My Strategies to Reduce Work-from-home Stress And Keep Productive

My Strategies to Reduce Work-from-home Stress And Keep Productive

Not too long ago,  only a handful companies (at least in Germany) offered their employees a possibility to work from home, without having to provide legitimate reasons (acceptable reasons are usually kids sick,  wait for a package or plumber, or have to go to a car mechanic near home).

But, as we all know, Corona changed that. We are all in lockdown.

For those who is lucky enough (including me) to keep their jobs and work from home,  this was  a bless in disguise, in the first few months. But then reality kicked in. Total WFH is not for me. A the time of writing, I work once a week in the office, and the rest at home (ideally for me would be 2 days at home, and 3 days in the office). Though technology makes this pandemic a bit bearable (and WFH possible),  call me old school, but I still need regular,  face-to-face contact with my colleagues to be productive. The other reason is, I need a change in scenery between home and office. Besides, my company has a wonderful office and I really love it!

Enough complaining. Like they say, work from home means you still have a job and a home.

To make the best out of this trying time, here are my strategies to reduce WFH stress and keep productive.

Dress (casually and comfortably) and look as if I were working in the office

It’s hard to be in the working vibe if I’m still in my pyjama and I look like that I just got out of bed. That is why I get ready and dressed as if I were going to the office. It makes me fresh and ready for the day.

Design my daily routine as if I were in the office

08:00 AM in front of my computer with coffee and a little breakfast reading emails and news, and start working.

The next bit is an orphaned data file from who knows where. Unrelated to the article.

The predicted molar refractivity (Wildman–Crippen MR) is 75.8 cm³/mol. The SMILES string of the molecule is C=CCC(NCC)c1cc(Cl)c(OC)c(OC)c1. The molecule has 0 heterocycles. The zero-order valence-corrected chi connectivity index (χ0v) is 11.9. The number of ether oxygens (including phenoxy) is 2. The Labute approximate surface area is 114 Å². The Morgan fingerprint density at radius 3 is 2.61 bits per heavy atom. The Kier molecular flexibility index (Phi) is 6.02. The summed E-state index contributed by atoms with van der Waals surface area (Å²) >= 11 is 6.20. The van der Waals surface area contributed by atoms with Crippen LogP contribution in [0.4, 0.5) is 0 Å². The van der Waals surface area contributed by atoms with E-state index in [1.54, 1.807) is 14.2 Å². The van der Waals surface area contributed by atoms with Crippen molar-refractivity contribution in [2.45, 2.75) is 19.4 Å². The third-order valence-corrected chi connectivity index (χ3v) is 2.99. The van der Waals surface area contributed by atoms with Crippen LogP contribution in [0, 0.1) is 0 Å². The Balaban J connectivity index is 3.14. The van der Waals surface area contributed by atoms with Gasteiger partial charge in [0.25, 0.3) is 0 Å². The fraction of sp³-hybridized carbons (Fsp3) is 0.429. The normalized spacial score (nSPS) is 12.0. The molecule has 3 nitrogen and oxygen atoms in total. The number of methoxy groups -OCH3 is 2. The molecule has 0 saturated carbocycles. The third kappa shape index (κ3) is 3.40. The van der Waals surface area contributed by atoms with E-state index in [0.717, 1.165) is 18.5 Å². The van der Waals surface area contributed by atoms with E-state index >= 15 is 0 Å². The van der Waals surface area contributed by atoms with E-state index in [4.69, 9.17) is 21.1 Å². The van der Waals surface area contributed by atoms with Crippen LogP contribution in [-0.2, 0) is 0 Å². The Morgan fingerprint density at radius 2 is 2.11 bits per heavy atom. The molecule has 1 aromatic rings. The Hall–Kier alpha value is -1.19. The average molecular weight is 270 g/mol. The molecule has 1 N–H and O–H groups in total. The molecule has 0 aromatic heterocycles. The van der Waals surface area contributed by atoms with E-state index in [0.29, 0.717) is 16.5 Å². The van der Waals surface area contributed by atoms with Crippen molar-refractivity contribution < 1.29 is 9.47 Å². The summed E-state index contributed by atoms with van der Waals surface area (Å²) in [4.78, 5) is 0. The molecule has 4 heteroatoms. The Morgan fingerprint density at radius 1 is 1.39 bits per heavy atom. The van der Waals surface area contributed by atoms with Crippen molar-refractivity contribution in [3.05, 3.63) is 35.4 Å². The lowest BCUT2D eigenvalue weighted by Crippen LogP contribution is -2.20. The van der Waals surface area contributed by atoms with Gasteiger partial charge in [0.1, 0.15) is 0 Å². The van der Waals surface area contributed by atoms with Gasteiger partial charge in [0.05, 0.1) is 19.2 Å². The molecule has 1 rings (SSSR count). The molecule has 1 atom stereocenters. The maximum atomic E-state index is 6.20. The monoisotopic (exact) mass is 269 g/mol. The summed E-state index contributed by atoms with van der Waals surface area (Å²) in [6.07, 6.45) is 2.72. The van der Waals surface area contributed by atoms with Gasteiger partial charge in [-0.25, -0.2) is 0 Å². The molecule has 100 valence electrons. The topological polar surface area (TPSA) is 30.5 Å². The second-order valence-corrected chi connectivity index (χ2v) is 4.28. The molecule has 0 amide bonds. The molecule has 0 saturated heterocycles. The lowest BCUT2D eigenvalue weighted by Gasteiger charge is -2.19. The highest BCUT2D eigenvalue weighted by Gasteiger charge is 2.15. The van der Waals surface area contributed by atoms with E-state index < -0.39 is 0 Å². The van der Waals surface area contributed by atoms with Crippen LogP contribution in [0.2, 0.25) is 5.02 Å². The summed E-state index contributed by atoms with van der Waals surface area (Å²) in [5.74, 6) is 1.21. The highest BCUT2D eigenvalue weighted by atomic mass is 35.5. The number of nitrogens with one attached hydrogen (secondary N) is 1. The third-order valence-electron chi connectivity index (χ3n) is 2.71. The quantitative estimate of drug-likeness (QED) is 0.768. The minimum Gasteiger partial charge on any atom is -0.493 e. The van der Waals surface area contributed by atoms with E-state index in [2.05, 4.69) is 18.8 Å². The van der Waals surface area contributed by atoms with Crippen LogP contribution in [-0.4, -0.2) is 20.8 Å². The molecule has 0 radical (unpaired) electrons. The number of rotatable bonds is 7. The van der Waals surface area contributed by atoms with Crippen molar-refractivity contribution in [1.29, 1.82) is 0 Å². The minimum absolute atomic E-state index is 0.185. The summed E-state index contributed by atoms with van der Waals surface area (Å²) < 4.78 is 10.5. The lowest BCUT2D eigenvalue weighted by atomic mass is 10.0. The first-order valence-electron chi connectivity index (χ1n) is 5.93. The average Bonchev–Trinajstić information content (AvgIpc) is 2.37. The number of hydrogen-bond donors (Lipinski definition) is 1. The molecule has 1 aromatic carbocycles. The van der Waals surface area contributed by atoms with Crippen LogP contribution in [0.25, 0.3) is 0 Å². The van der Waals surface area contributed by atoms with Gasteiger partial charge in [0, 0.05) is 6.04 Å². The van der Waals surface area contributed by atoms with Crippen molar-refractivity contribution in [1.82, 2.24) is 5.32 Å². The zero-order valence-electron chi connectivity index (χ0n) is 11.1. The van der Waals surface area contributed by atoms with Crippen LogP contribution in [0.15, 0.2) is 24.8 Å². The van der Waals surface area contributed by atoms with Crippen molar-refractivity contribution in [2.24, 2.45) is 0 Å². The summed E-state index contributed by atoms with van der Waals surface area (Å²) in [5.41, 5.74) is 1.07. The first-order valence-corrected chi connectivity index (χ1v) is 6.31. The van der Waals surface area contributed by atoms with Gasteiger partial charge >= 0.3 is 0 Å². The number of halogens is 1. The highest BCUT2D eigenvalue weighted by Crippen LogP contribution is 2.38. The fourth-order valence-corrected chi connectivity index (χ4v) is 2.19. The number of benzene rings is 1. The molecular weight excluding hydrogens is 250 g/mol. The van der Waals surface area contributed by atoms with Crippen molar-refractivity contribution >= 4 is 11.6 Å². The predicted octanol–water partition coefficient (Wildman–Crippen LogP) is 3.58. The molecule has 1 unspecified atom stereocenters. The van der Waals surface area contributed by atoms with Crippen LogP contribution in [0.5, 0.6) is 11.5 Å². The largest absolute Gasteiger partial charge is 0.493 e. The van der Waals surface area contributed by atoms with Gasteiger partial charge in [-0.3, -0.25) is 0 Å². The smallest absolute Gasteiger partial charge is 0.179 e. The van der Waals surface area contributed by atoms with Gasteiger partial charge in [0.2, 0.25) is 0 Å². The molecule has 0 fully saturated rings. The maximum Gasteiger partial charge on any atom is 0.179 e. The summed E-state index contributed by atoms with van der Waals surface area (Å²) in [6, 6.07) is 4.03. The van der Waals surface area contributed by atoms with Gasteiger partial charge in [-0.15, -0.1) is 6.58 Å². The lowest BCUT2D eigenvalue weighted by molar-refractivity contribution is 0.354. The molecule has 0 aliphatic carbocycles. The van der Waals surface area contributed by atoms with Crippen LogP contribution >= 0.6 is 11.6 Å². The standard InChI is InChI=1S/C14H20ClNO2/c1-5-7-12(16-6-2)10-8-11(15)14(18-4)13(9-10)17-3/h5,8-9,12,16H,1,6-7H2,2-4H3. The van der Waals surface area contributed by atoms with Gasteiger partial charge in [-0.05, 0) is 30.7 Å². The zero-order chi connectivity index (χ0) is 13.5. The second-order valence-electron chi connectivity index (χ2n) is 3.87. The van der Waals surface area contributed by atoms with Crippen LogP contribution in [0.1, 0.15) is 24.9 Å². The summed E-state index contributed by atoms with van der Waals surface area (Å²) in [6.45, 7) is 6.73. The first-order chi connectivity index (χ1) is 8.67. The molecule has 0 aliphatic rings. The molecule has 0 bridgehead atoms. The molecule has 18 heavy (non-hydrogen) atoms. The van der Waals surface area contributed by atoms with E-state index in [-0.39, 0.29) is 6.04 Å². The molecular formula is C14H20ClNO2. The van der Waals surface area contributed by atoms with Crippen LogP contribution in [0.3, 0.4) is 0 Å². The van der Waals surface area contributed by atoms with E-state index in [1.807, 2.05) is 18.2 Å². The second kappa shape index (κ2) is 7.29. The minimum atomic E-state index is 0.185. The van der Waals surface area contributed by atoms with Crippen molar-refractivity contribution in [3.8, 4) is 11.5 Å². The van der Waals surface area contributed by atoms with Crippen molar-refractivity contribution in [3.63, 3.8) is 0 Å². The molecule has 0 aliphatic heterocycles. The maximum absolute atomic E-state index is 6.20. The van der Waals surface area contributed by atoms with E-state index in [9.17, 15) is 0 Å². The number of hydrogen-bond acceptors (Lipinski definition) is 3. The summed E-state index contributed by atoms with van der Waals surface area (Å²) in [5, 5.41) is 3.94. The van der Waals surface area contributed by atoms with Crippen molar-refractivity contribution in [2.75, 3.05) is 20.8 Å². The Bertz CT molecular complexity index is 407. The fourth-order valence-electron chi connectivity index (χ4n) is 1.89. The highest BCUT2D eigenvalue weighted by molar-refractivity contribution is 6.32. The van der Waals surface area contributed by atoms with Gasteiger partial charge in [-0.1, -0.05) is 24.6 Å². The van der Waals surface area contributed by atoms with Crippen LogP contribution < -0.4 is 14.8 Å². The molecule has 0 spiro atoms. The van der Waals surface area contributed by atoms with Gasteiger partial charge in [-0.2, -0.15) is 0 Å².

10:45 AM short daily call with my team
12:00 PM lunch
01:00 PM back from lunch
03:00 PM longer coffee break
05:00 PM wrapping up for the day

You wouldn’t be able to tell by looking at my schedule above, if I’m in the office or at home. The only difference is, when I’m at home, I take my dog out and talk to my kids (since they are schooling also from home) in the short breaks.

A separate space

I’m very lucky that I have an extra room at home that I can use as my office. I set only one goldren rule, especially for my kids, that when the door is completely shut, I cannot be bothered, unless of course, something is burning (both literally and figuratively speaking).

Short daily call with my team

To stay in touch and updated with what is going on, I schedule a short daily call (at 10:45 AM) with my team. In the pre-pandemic it was known as daily stand-up.

15-minute time out for every hour

I can’t stay concentrate for more than one hour straight. So I set up a 15-minute time out from work after 45 minutes working, away from the monitor screen. Of course, sometimes it can be a bit off due to other commitments such as meeting or deadline. But most of the times, it works and it helps me to refresh my mind. I use this 15-minute time out usually either to walk my dog out, ask my kids how the school is doing, get some snack and something to drink, or just take some fresh air outside. Or do the next strategy.

Call my favorite (or random) colleague(s) for chit chat

When you are in the office, you bump into another colleague in the hallway or kitchen. Or go to her/his desk for a little chit chat and small talk. It doesn’t happen in the WFH. So I sometimes call a colleague out of the blue. Better with a video. To avoid awkwardness and not to disrupt their work, I ask them first via the chat system if it is OK to call for a small talk.


These strategies work for me and make the work loneliness a little bit bearable. it also helps to have a supportive family. I can’t wait the time when WFH is not a must but an option, and the time when I get to see my colleagues, friends and acquittance in person again. No technology can replace that, yet.

Photo by Zac Durant on Unsplash

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